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Why Apple Needs Jailbreaking, but Must Attack It Anyway



The cat and mouse game continues. The iOS hacking community has discovered another vulnerability in Apple’s beloved operating system, and Apple promises an update to plug the hole. Though this modern-day Tom & Jerry episode can make for great entertainment, is it necessary? While jailbreaking may actually be good for Apple, we won’t likely see a truce anytime soon.

Yesterday developer Comex released Jailbreakme 3.0, a browser-based jailbreak for all devices – including the never-before unlocked iPad 2. Today, according to Christopher Lawton at the Wall Street Journal, Apple has responded that they are “aware of this reported issue and developing a fix that will be available to customers in an upcoming software update.”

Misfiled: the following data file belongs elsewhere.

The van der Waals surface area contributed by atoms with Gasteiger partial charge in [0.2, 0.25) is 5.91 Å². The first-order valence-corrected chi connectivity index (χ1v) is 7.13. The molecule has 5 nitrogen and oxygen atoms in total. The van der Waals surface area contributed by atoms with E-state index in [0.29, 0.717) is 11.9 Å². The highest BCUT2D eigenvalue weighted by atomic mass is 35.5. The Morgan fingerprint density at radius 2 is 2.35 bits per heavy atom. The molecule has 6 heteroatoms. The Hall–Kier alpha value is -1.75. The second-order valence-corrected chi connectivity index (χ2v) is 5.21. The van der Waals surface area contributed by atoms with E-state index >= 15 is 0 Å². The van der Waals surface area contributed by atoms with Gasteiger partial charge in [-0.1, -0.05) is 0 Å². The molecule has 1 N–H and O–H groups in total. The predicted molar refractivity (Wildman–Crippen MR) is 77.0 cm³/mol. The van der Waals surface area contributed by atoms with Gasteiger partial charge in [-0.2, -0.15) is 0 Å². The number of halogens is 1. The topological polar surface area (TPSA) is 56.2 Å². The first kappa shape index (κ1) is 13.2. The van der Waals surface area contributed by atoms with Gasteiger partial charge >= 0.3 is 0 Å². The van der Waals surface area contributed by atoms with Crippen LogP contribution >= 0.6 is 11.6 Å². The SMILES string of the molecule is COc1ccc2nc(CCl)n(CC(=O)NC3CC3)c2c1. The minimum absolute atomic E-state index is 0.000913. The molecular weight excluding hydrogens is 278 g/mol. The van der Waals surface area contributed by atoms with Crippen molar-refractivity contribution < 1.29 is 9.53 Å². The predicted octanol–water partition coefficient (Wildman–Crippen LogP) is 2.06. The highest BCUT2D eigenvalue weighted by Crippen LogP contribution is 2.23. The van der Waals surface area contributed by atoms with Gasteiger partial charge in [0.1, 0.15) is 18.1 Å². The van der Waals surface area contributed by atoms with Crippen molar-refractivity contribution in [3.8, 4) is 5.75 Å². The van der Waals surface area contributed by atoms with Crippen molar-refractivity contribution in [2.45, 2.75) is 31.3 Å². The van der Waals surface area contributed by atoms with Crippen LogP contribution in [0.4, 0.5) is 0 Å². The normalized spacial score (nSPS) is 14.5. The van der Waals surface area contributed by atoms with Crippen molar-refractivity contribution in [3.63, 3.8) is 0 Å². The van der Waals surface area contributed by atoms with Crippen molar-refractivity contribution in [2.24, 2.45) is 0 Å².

Jailbreaking Helps Apple

What Apple may or may not realize, though, is that the jailbreak community is the perfect fit for them. It’s the yin to their yang:

Look at how many “new” iOS features were first introduced by jailbreak devs. Notifications, multitasking, folders, copy/paste, tethering, multiple homescreens, etc. – they were all in Cydia before they were in the AppStore. Oh, and speaking of the AppStore, jailbreakers had one of those first too. Think of Cydia as a testing ground for the future of iOS.

On the left, Apple's notifications pop-ups in iOS 5. On the right, jailbreak app MobileNotifier.

How many potential Android defectors has Apple kept in tow because of jailbreaking? If you decide that you’re tired of Apple’s walled garden and want more freedom and customization, you can either use Android – who (mostly) embraces this line of thinking – or you can jailbreak your iDevice. Many obviously have left for Android, but many have also found Cydia to provide all of the openness that they need (while keeping Apple’s core OS and sexy hardware).